Blaxploitation's Baadasssss History
When Melvin Van Peebles released his X-rated, hyper-political Sweet Sweetback's Baadasssss Song in 1971, few thought that it would spark a movie revolution. So what happened?
This promise was short-lived, however, since Pryor was never able to capture the energy that had typified his performances before he went mainstream. The R-rated Pryor of the '70s seemed to give way to a more gentrified PG version in the '80s, now that he had made the transition to mainstream Hollywood. By the time Pryor was going mainstream, the genre known as blaxploitation had gone dark.
The Rebirth of a Genre
Ultimately, the merits of blaxploitation would be judged by the way future generations responded to the genre. Would blaxploitation live a second life, or was it doomed to be swept away in the ash pile of '70s history?
Well, by the late '80s, rappers began appropriating the personas of various blaxploitation characters and sampling dialogue from famous scenes in their music. With a strong boost from hip-hop, the celebrated sound tracks of the blaxploitation era would start to be sampled regularly and then re-released on compact disc.
By the early '90s, a new generation of black filmmakers would be referencing the blaxploitation era with films like New Jack City (1991) and Dead Presidents (1995), telling their own contemporary urban cinematic tales. Quentin Tarantino, Hollywood's most celebrated new auteur from the '90s, would devote significant screen time to various blaxploitation themes in films like Reservoir Dogs (1992), Pulp Fiction (1994) and, especially, his homage to the era, Jackie Brown (1997), which starred blaxploitation's looming female icon, Pam Grier.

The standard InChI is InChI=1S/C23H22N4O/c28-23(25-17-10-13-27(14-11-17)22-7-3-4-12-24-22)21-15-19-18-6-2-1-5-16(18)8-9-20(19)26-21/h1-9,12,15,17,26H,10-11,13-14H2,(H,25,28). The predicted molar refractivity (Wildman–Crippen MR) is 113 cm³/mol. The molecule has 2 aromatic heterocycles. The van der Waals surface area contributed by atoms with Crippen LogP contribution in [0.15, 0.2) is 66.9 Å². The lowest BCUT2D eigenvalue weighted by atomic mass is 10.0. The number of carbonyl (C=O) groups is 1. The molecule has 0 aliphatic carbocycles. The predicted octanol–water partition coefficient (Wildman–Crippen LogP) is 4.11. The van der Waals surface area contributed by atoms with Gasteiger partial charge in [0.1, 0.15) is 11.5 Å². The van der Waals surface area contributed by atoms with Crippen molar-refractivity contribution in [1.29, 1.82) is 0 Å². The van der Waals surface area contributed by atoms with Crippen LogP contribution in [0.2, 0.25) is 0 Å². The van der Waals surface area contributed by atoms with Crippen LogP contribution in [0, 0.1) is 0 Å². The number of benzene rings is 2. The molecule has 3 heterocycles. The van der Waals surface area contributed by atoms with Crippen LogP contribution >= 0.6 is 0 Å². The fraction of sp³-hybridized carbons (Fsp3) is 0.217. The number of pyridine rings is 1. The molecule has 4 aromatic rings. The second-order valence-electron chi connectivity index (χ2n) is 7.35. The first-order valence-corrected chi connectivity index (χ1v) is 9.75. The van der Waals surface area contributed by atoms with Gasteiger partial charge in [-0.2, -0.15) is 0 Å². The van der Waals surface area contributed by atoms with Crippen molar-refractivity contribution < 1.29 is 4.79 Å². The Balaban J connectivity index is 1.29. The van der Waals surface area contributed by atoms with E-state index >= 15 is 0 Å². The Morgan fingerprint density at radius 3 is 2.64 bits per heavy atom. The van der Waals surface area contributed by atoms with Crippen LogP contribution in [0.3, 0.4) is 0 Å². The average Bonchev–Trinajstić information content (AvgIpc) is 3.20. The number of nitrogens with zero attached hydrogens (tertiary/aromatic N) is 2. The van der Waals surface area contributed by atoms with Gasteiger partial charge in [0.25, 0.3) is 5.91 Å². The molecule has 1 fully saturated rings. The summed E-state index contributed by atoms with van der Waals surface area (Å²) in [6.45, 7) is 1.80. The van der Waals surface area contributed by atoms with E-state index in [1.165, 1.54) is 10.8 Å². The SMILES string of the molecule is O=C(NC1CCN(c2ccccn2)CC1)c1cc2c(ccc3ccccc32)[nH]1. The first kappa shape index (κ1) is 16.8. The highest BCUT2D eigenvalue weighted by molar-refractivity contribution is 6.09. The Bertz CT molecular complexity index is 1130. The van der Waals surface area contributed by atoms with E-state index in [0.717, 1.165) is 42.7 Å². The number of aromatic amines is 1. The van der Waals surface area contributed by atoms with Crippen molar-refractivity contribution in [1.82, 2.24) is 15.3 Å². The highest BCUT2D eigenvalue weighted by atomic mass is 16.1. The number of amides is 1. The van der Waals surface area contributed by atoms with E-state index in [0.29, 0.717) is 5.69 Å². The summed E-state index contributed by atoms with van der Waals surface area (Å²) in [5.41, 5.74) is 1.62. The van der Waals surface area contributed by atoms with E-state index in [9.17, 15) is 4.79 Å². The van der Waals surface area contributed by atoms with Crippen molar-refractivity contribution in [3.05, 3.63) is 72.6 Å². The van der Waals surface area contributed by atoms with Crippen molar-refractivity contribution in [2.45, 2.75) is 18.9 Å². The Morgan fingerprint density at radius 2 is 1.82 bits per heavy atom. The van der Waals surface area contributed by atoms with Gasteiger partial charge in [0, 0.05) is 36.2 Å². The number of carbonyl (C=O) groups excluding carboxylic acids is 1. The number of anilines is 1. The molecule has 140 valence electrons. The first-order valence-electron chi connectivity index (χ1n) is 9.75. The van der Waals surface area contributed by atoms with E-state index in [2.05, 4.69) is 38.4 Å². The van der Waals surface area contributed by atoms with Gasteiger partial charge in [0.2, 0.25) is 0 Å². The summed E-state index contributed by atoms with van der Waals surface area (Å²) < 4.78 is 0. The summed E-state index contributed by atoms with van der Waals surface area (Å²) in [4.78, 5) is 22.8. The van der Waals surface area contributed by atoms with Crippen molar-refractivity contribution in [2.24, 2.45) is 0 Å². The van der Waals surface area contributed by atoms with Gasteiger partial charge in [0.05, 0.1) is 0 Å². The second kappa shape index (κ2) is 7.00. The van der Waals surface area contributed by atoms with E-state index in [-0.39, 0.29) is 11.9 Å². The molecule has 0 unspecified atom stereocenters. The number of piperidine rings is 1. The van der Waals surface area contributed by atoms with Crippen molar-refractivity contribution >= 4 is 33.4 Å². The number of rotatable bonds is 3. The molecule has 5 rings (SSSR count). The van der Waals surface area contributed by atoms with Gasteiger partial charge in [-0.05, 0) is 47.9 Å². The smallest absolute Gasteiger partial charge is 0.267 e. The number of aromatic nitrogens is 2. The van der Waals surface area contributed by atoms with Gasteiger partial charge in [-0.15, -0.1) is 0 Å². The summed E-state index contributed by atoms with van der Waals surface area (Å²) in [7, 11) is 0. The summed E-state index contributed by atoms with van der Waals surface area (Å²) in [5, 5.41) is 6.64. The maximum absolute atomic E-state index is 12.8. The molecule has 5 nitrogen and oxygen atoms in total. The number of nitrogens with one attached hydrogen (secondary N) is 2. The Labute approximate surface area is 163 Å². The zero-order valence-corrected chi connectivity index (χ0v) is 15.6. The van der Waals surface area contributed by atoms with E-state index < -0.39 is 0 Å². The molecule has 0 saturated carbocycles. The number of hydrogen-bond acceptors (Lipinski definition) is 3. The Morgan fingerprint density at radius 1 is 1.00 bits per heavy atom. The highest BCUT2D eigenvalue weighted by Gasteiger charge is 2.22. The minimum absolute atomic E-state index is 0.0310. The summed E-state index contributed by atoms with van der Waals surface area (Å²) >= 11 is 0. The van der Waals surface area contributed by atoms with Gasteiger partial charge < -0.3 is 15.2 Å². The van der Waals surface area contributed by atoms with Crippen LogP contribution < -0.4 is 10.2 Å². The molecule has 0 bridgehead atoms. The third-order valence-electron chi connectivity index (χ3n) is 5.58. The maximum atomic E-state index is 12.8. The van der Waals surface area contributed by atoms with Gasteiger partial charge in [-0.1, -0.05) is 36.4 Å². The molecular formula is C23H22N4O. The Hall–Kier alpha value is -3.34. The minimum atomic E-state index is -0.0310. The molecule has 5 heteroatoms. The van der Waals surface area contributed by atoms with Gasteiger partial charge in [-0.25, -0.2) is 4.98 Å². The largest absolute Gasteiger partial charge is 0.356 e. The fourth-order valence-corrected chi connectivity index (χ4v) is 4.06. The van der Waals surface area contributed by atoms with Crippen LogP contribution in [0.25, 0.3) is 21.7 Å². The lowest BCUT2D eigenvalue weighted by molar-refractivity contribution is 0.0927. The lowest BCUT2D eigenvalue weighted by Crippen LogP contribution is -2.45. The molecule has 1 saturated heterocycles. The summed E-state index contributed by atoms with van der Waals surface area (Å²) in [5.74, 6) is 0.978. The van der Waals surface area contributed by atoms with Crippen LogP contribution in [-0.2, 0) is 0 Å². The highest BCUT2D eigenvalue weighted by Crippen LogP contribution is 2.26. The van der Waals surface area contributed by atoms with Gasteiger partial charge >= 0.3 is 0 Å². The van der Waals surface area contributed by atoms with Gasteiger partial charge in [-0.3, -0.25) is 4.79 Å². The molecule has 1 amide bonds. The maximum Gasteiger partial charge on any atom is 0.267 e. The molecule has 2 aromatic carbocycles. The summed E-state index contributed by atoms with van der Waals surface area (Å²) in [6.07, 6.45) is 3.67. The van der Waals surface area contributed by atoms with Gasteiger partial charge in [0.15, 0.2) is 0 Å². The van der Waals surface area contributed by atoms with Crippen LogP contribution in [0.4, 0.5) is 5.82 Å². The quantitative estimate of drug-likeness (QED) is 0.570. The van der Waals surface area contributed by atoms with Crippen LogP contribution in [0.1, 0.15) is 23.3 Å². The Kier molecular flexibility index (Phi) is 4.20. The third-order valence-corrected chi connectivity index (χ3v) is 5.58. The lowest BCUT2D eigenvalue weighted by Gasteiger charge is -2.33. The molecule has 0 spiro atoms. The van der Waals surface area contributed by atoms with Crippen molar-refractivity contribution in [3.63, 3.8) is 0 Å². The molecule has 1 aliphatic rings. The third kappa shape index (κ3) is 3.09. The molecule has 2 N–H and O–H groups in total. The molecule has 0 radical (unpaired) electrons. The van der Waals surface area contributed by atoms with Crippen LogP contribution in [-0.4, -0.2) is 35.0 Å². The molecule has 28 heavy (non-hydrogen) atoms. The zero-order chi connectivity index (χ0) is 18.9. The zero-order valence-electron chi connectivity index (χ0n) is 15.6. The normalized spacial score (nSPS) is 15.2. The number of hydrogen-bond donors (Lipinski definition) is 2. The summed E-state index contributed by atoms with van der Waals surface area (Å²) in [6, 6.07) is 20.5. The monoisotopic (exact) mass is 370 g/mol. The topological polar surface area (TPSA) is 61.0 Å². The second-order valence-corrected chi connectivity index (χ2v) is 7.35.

Blaxploitation has been so significant over the years that it birthed a second genre, one we might call the blaxploitation parody. Beginning with Keenen Ivory Wayan's I'm Gonna Git You Sucka (1988), and on to Undercover Brother (2002) and, most recently, Black Dynamite (2009), the comedy to be mined from blaxploitation's over-the-top style and off-the-chain attitude continues to produce laughs long after the original era has passed.
Some of the best examples of blaxploitation influence can be found in films like John Singleton's remake of Shaft (2000) and in Mario Van Peebles' Baadasssss! (2004), a film that dramatizes his father Melvin's efforts in making Sweetback.
Passing the torch from one generation to the next allowed blaxploitation to live on long past what many thought was its expiration date. Though many want to dismiss blaxploitation, for all its strengths and flaws, this body of work still represents one of the most sustained periods of black cinematic production in Hollywood history. In 1971, few imagined that we would be talking about Sweetback and the era it influenced 40 years hence, but here we are, still reppin'. I suspect that someone will be doing the same 40 years from now. Can you dig it?
Todd Boyd, PhD is the Katherine and Frank Price Endowed Chair for the Study of Race and Popular Culture, and professor of critical studies, in the USC School of Cinematic Arts. He is the author of The Notorious Ph.D.'s Guide to the Super Fly '70s; his blog is Notorious Ph.D.